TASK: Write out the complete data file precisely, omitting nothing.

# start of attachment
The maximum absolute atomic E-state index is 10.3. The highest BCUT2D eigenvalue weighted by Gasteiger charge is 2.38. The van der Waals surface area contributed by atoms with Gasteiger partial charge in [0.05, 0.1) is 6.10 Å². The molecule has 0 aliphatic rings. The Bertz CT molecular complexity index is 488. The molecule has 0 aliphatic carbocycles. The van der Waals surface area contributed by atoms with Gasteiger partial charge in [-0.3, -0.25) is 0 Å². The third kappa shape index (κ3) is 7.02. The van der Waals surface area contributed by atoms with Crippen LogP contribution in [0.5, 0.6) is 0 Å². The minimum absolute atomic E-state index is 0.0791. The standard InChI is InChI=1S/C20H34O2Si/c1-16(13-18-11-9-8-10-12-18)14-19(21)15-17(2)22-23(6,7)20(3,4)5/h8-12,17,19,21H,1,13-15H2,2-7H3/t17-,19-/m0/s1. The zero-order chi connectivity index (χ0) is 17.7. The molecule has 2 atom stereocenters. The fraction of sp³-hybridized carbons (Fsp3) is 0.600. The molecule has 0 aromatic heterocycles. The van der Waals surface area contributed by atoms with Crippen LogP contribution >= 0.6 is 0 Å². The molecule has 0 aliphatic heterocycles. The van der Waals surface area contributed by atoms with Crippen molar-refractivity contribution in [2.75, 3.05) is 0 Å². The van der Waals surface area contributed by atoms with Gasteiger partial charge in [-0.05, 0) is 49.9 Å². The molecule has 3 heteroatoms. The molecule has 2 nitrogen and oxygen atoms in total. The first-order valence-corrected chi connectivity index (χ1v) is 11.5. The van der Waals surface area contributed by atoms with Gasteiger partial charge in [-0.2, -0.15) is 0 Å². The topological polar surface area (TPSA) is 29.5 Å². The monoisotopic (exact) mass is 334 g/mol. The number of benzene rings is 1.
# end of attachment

The maximum absolute atomic E-state index is 10.3. The highest BCUT2D eigenvalue weighted by Gasteiger charge is 2.38. The van der Waals surface area contributed by atoms with Gasteiger partial charge in [0.05, 0.1) is 6.10 Å². The molecule has 0 aliphatic rings. The Bertz CT molecular complexity index is 488. The molecule has 0 aliphatic carbocycles. The van der Waals surface area contributed by atoms with Gasteiger partial charge in [-0.3, -0.25) is 0 Å². The third kappa shape index (κ3) is 7.02. The van der Waals surface area contributed by atoms with Crippen LogP contribution in [0.5, 0.6) is 0 Å². The minimum absolute atomic E-state index is 0.0791. The standard InChI is InChI=1S/C20H34O2Si/c1-16(13-18-11-9-8-10-12-18)14-19(21)15-17(2)22-23(6,7)20(3,4)5/h8-12,17,19,21H,1,13-15H2,2-7H3/t17-,19-/m0/s1. The zero-order chi connectivity index (χ0) is 17.7. The molecule has 2 atom stereocenters. The fraction of sp³-hybridized carbons (Fsp3) is 0.600. The molecule has 0 aromatic heterocycles. The van der Waals surface area contributed by atoms with Crippen LogP contribution >= 0.6 is 0 Å². The molecule has 0 aliphatic heterocycles. The van der Waals surface area contributed by atoms with Crippen molar-refractivity contribution in [2.75, 3.05) is 0 Å². The van der Waals surface area contributed by atoms with Gasteiger partial charge in [-0.05, 0) is 49.9 Å². The molecule has 3 heteroatoms. The molecule has 2 nitrogen and oxygen atoms in total. The first-order valence-corrected chi connectivity index (χ1v) is 11.5. The van der Waals surface area contributed by atoms with Gasteiger partial charge in [-0.2, -0.15) is 0 Å². The topological polar surface area (TPSA) is 29.5 Å². The monoisotopic (exact) mass is 334 g/mol. The number of benzene rings is 1.